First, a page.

Before beginning this exercise, I had a think about what temporary art meant to me and the thoughts and feelings it invoked. I found the idea of it frustrated me as I couldn’t quite understand why anyone would want to put so much effort, time and energy into something which would be washed away in a matter of seconds, minutes, hours etc. It felt quite sad knowing that it would not be around for the masses to view, such as a masterpiece hanging in a gallery for decades at a time. Whilst reluctant to begin this task, and also unsure as to what method to use, I decided to wait until the timing felt natural and I could give the biggest dedication level I could to it.
Whilst doing my weekly cleaning, I reached the stage where I would polish the fronts of my kitchen cupboards. My children and husband were not around and I had a bit of time to relax and focus. I decided to see what would happen if I were to attempt to use my polish as a spray paint substitute.
I didn’t really think about what I wanted to do with the spray, or how I wanted the design to go, I just decided to let my arm choose where it wanted to go and what it wanted to do.
Since being diagnosed with Essential Tremor, I have found I am rather drawn to the spiral as this shape helps to assess the intensity of my tremor and also the angles at which it is worst (usually at the ‘2 o’clock’ angle), so I suppose my subconscious took control!
I started by just spraying the spiral shape and to fade it out slightly as I went on. I then decided to draw curved lines throughout the spiral to give it a sense of being 3D. After this, I thought I could leave it there, but decided it was not sharp enough or quite as ‘finished’ as I would like, so I proceeded to rub a line throughout the shape’s outline to enhance the resemblance to a shell, which it was apparent it was beginning to take the form of without any conscious prior willing for it to do so by my mind.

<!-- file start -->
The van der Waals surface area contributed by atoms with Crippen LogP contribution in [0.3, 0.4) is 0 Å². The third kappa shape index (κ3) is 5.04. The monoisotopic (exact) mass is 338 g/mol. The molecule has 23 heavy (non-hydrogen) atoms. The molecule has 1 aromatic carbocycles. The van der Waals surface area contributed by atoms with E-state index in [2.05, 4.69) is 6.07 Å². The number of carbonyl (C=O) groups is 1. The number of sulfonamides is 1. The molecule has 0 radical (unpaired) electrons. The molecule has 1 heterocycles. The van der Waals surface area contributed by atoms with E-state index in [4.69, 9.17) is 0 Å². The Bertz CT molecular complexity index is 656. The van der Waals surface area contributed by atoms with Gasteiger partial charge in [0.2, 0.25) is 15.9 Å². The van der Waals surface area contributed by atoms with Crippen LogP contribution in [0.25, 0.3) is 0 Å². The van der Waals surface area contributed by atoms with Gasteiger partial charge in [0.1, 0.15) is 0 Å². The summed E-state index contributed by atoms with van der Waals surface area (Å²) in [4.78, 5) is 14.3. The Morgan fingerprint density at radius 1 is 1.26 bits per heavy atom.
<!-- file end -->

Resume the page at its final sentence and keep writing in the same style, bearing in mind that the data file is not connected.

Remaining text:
Once the outline was complete, I decided to try and create a beach effect with the spray, so at first I held it facing parallel to the cupboard door, but then changed it so I was pointing it downwards to create a dripping effect to represent the tide’s ebb and flow.
I then used a sponge to dab the spray to create a grain effect to emphasise the sand detail.
I then added a brief spray at the top of the door to resemble clouds but mostly to fill the empty space. The spray splattered a little, but I left this as I thought it resembled stars and created the appearance that the whole picture was actually a twilight image. Whilst creating the piece though, the time of day of the piece had not even entered my mind.
On looking back on my work, I think I was a little reserved in my approach to the task, as I did not feel it was quite my style of working. However, I did create a piece and think it turned out quite well considering there was no muse or prior planning. I really like the contrast between the dark and light and how effectively the shading comes across. I do think, however, that my lines could have been a little straighter and less jagged in places. I also think I could have experimented with more tools (such as kitchen roll, crumpled tin foil or adding colour with spices etc). I also think that I could have improved the weight of the shell by having the sand start higher up, as though the shell were lay down on the sand, as I do not think a shell of this size or shape would be able to stand in this way, so it slightly ruins how believable the piece is. Overall, this piece opened my eyes to experimenting more than I usually would and being willing to see ‘what if?’. It has definitely awoken my artist side and increased my excitement to begin my learning and experimentation journey.